March 2010 in Network Rail and Suppliers
A reporter is concerned about braking performance on class 444 and 450 trains. As the train's brakes are applied, rather than coming to a smooth stop, the train jolts causing bikes to fall over and get damaged. The reporter is worried that a passenger or a member of train crew will fall and injure themselves. The jolting has been noticed between Weymouth and Dorchester, the Eastleigh area, and in the Basingstoke to Woking area.
The reporter believes the cause of the problem to be a fault on the wheel sets of the second and third coaches of the train. The reporter is aware that the cause of this rocking is known as "torsion rigidity‟. Such train faults can cause lasting track damage if left unaddressed.
The reporter would like to see the matter investigated to determine the exact cause of the rocking and see it rectified. The suggestion is for wheel sets to be reviewed and repaired.
Previous reports about the shaking of trains have been received by CIRAS in the past 12 months. In particular, two of these (40484, sent to South West Trains and Network Rail, and 40746, sent to South West Trains only) were about the Basingstoke area in which track quality issues were identified by the reporter. This new report may have associations with the same issues raised in the previous reports.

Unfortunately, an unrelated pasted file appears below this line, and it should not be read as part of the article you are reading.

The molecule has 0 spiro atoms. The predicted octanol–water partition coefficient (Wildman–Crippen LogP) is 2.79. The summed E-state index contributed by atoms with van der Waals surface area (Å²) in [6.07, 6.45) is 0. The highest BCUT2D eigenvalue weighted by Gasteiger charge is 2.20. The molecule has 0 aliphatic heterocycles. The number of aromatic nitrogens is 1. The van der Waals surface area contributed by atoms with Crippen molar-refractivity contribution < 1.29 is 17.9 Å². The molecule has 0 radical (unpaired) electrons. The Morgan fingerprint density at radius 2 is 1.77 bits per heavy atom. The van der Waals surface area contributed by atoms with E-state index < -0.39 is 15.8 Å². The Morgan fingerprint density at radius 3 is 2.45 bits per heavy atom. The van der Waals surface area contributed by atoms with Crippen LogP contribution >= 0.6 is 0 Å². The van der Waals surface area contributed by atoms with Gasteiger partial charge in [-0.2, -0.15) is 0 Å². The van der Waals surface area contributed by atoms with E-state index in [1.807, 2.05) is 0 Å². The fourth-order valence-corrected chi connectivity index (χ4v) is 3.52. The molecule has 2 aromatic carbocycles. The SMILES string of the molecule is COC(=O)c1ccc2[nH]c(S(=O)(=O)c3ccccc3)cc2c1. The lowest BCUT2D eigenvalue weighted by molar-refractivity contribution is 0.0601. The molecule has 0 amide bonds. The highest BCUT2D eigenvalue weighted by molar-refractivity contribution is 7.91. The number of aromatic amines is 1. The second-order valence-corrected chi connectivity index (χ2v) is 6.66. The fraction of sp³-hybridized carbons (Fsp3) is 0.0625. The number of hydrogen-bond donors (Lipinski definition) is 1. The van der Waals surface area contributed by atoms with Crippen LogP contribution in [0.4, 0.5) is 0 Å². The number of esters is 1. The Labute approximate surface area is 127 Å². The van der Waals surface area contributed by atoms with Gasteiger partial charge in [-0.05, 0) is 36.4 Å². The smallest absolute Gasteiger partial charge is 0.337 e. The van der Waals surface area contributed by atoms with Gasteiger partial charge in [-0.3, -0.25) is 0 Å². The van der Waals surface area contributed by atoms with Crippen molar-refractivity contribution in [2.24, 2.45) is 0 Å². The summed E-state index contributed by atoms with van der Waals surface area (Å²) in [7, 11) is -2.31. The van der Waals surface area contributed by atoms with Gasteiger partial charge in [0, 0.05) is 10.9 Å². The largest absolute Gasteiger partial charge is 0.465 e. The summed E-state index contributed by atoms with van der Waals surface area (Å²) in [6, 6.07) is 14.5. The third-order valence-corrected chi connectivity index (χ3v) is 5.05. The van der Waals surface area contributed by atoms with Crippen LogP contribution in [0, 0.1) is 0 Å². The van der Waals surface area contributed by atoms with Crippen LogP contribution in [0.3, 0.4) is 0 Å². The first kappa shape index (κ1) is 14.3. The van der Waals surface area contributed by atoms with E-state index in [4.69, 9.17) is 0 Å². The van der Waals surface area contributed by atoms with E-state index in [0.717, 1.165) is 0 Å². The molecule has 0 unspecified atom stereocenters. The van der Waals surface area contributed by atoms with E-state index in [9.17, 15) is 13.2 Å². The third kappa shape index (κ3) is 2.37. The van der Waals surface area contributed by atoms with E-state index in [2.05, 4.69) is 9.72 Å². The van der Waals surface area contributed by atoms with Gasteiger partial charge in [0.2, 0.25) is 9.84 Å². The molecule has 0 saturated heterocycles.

For Network Rail:
For South West Trains:
Network Rail would like to thank the reporter for raising their concern regarding the riding characteristics of class 444 and 450 trains operating over the Wessex route.
However, after lengthy discussion we came to the conclusion that the responsibility to respond belongs to South West Trains. This conclusion was reached because from a track quality point of view, no reason can be found for this phenomenon as there is no evidence that the track geometry is being affected.
There are no out-of-specification track conditions in the areas that the reporter identifies, except over short lengths in the Hook area where weak banks have resulted in track condition that requires regular tamping attention and which we address as necessary.